Here we demonstrate the usefulness of mouse and human gastric cancer organoids to study molecular mutation patterns and their effect on drug sensitivity. Mouse cancer organoids with defined genetic alterations circumvent the classical problem of working with cancer cell lines with a complex mutational landscape difficult to interpret. These models allow the detailed analysis of interference with individual pathways in a defined setting. Human organoid lines derived from primary cancers, on the other hand, are models to test the effect of a certain targeted drug for an individual patient. Using bioinformatics, predictions can be made on the potential effectiveness of a given drug for a specific mutation, but often the highly altered genetic background in an individual patient with cancer hampers precise predictions, as different activated or deactivated pathways can interfere with each other. Human cancer organoid lines allow drug testing in a living system, with the response or resistance being the result of the concurrence of all present mutations of an individual patient. It has to be kept in mind that organoids consist only of the epithelial layer with no surrounding mesenchyme, blood vessels or immune cells. Drugs that target the microenvironment of a cancer thus cannot be evaluated.

In this study, we illustrate the possibility to establish larger organoid biobanks also for gastric cancer, similar to what has been shown for colorectal cancer, prostate cancer and pancreatic cancer.22 24 27 Focusing on four gastric cancer organoid lines with divergent phenotypes concerning their growth pattern (figure 1), we first analysed their phenotype using immunohistochemical staining typically performed to pathologically characterise gastric cancer. The organoids as well as their xenografts hereby phenocopied the architecture of the primary cancers they were derived from (figure 2). Next, we set out to analyse the response of these organoid lines to classical chemotherapy. Employed drugs were selected based on currently used clinical treatment schemes.9–11 Organoids were exposed to 5-FU, oxaliplatin, irinotecan, docetaxel and epirubicin, and for each drug divergent responses could be documented (figure 3). As an example, DD109 showed a response to 5-FU only at a high concentration, while DD191 and DD282 responded already at low doses (figure 3A). For each organoid line an active chemotherapeutic drug could be defined: for example, DD109 showed resistance to most applied drugs except irinotecan (figure 3C). Just as important for an individual patient as to define a ‘working’ drug is the definition of drugs for which an inherent resistance is present, thus most likely causing only side effects and little therapeutic response.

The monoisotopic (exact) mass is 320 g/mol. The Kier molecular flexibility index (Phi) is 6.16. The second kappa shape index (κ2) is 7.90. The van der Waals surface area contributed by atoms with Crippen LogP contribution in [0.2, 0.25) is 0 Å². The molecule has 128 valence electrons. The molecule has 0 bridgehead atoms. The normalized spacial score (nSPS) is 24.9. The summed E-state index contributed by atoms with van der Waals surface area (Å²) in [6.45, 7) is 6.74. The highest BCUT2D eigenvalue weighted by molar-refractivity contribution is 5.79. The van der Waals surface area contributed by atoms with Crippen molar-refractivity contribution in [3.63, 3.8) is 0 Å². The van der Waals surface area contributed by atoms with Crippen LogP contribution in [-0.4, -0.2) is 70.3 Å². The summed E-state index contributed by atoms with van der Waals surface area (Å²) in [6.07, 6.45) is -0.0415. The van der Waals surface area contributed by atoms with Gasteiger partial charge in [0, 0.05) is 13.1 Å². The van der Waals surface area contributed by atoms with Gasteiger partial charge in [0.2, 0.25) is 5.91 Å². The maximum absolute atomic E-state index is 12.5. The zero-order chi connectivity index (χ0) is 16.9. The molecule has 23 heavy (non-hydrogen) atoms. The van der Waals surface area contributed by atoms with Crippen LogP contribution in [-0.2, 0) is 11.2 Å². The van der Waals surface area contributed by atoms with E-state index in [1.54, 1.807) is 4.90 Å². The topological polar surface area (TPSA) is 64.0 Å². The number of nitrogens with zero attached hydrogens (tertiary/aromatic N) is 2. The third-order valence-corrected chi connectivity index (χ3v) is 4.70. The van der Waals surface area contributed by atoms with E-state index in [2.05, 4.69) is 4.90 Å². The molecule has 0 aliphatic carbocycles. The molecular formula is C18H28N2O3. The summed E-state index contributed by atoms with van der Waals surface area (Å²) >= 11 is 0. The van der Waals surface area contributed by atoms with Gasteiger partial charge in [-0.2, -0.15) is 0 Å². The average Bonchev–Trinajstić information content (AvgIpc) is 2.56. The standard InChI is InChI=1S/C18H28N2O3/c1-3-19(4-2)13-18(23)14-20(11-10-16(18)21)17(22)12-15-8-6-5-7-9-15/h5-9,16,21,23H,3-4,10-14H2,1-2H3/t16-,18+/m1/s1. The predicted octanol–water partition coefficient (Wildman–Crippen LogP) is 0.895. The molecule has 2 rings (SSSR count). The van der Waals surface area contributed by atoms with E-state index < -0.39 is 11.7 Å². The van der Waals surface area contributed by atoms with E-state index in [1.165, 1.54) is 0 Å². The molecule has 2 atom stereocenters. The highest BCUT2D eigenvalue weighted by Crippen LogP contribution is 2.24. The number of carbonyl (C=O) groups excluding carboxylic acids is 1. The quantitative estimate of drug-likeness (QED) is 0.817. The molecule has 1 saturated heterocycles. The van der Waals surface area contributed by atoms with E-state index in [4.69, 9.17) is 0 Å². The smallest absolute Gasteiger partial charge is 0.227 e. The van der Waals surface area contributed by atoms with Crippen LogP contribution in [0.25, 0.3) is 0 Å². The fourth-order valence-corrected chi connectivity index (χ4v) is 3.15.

Whole genome sequencing allowed us to match the analysed organoid lines to recently described molecular subtypes of gastric cancer,6 that is, DD107 matched to the GS, DD109 to the CIN and DD191 as well as DD282 to the MSI subtype, taking into consideration somatic mutations and structural variations including SCNAs (figures 4 and 5). RNASeq data provided additional insights into downstream target gene and pathway activations. The identification of mutations in known oncogenes or tumour suppressor genes allowed us to test targeted therapy approaches in our organoid lines (online supplementary table 4). DD107 carried a known activating mutation and DD282 an unknown variant, whereas DD109 showed a gene amplification in the ERBB2 gene (HER2/neu). Amplifications of ERBB2 are found in gastric cancer in up to 22% of cases and can be successfully targeted with trastuzumab, an antibody binding to the HER2 receptor, showing a significant overall survival benefit in the clinical setting.13 Interestingly, we found a response upon trastuzumab treatment in both the amplified as well as the mutated ERBB2 organoid line (figure 6A). In addition, combining trastuzumab with 5-FU treatment resulted in an additive treatment effect (online supplementary figure 6). The mitogen-activated protein kinase (MAPK) pathway as measured by phosphorylation of ERK1/2 was only downregulated in the amplified ERBB2 organoid line DD109 (figure 6C,D). The mechanism of action on the mutated lines remains unclear as ERBB2 signals through a diverse set of downstream signalling pathways. Treatment of cell lines with ERBB2 mutations was previously shown to result in a mixed response, with some mutations being responsive to trastuzumab, while others were not.39 Using organoids, the effectiveness of a targeted therapy on mutations can thus be tested specifically for each patient.

CDKN2A encodes for the important tumour suppressor p16 playing a key role in cell cycle control and is frequently mutated in gastric cancer.6 DD109 contains a biallelic loss of CDKN2A and we treated the organoid line with palbociclib, a Food and Drug Administration-approved CDK4/6 inhibitor. Organoid growth was arrested in two control lines with functional CDKN2A leading to death, while DD109 continued to show a minimal proliferation in 2% of cells, which was sufficient to keep the line alive (figure 6F,G). A potential explanation is the dual inhibition of the cell cycle by palbociclib and a functional CDK4/6 in the control lines, while in DD109 the loss of CDKN2A resulted in an incomplete suppression of the cell cycle.43